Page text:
This week’s Throw Back Thursday post is about a Herter’s No. 4 Fly Tying Vise.
Did any of you begin tying flies with this vise?
It’s a vintage fly tying vise from the mid-1950’s that my friend Jim Fisher used growing up in Idaho. It’s one of the items he shared with me during a recent visit.
Jim still has the Herter’s replacement parts list for No. 3 & 4 vises.
When I first started tying flies around 1970, I remember the name Herter. I think I had one of their catalogs and searched for fly tying materials. Those were the years when I believe fly tying began changing. It’s been 50 years, so I don’t have perfect recall (or much recall at all). I remember purchasing materials from Wayne Doughton’s harware store in Salem, OR where I grew up. It wasn’t much longer and I started to frequent Kaufmann’s Fly Shop in Tigard, OR. Shortly there after, I found Dave McNeese’s Fly Shop in Salem.
Wayne sold me my first vise, a Thompson Model A which I highlighted in an earlier TBT post.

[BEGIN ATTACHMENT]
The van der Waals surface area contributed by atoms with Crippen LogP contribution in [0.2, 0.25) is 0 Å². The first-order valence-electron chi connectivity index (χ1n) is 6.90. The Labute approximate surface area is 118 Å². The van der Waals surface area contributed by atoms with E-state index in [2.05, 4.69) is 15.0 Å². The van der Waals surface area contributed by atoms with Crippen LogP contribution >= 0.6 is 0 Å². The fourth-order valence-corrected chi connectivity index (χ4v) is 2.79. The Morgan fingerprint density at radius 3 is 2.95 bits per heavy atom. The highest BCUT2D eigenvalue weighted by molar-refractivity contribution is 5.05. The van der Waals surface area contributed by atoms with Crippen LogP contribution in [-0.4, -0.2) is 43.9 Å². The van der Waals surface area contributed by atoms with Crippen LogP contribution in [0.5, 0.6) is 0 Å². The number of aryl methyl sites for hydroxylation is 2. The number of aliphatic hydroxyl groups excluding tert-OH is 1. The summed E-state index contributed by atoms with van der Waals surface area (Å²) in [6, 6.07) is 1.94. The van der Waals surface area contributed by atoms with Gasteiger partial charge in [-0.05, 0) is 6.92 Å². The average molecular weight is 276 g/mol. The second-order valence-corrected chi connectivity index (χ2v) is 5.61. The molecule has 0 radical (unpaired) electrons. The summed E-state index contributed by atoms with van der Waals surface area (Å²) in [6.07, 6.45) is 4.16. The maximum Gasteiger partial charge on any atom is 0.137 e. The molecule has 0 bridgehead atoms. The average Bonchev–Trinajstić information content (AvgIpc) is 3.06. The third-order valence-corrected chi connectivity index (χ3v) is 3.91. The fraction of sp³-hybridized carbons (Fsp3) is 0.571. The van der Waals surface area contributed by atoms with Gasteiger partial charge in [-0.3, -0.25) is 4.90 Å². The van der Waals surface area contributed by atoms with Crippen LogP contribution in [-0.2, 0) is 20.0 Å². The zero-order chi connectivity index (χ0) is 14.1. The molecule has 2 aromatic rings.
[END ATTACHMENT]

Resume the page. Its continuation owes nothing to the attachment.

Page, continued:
Herter’s was a well-known name located in Waseca, MN and produced a mail order sporting good catalog for “The Authentic World Source for Hunters, Fishermen, Guides, Gunsmiths, Tackle Makers, Forest Rangers, Commercial Fishermen, Trappers and Explorers.”
Surely you could find something you needed in this catalog!
Wikipedia states George Leonard Herter (1911 – 1994) took his father’s dry goods store in 1937 and turned it into the mail order outdoor hunting and fishing business, eventually going bankrupt in 1981 and it was the end of his catalog.
Certainly, business models have changed a little since then…or perhaps not so much. Think of Amazon. It’s just a larger on-line “mail order catalog”.
Jim Fisher was recognized as the 2011 Stan Walters Memorial Tyer of the Year from the Oregon Council of Fly Fisher’s International. I recently spent a few hours with him for a tutorial on selecting materials and techniques used to tie wet fly wings. He tied the Ray Bergman Beauty I highlighted in a previous TBT post.